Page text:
Medical conscience for me, but not for thee

Promoting a one-way conscience right favouring the medical intelligentsia

National Review

Wesley J. Smith*

The New York Times has published an opinion column by cardiologist Sandeep Jauhar that decries the Trump administration’s increased enforcement of medical conscience. But he actually promotes a one-way conscience right that favors protecting the predominate ideological views of the medical intelligentsia, while forcing dissenters to sacrifice their own religious and moral beliefs. . . [Full text]

‘Assisted suicide is not always a crime’: rules Italian court

The  Guardian

AFP in Rome

Italy’s constitutional court has ruled it was not always a crime to help someone in “intolerable suffering” kill themselves, opening the way for a change of law in the Catholic country.

Parliament is now expected to debate the matter, which was highlighted by the Milan trial of an activist who helped a tetraplegic man die in Switzerland.

Anyone who “facilitates the suicidal intention … of a patient kept alive by life-support treatments and suffering from an irreversible pathology” should not be punished under certain conditions, the top court ruled. . . [Full text]

Abortion Can Be Medically Necessary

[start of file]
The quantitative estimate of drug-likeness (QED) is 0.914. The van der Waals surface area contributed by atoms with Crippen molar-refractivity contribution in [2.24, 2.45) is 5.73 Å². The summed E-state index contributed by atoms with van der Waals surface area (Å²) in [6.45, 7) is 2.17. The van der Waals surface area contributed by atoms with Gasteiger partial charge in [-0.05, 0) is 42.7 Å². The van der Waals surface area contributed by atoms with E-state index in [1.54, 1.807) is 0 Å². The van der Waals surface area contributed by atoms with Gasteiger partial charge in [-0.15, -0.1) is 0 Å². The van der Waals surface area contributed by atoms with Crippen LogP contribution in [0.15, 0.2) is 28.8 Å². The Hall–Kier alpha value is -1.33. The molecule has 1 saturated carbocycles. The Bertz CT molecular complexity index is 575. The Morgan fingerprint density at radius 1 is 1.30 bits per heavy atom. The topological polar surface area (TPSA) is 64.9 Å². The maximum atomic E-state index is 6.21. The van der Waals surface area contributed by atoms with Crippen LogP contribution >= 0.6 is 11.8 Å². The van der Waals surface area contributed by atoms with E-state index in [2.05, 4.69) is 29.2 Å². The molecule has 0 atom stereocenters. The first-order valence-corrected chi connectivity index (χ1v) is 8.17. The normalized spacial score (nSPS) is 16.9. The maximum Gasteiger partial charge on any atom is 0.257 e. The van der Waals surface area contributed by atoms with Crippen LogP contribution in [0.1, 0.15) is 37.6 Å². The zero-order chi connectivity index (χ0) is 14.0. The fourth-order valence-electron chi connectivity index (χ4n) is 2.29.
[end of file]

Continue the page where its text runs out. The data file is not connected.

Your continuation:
News Release

American College of Obstetricians and Gynecologists, Physicians for Reproductive Health

The American College of Obstetricians and Gynecologists and Physicians for Reproductive Health released the following joint statement:

“The science of medicine is not subjective, and a strongly held personal belief should never outweigh scientific evidence, override standards of medical care, or drive policy that puts a person’s health and life at risk.

“Pregnancy imposes significant physiological changes on a person’s body. These changes can exacerbate underlying or preexisting conditions, like renal or cardiac disease, and can severely compromise health or even cause death. Determining the appropriate medical intervention depends on a patient’s specific condition.  There are situations where pregnancy termination in the form of an abortion is the only medical intervention that can preserve a patient’s health or save their life. 

“As physicians, we are focused on protecting the health and lives of the patients for whom we provide care. Without question, abortion can be medically necessary.”

Contact

Jen Girdish
jgirdish@prh.org
(646) 649-9927

ACOG Communications Office
Washington, DC
202-484-3321
communications@acog.org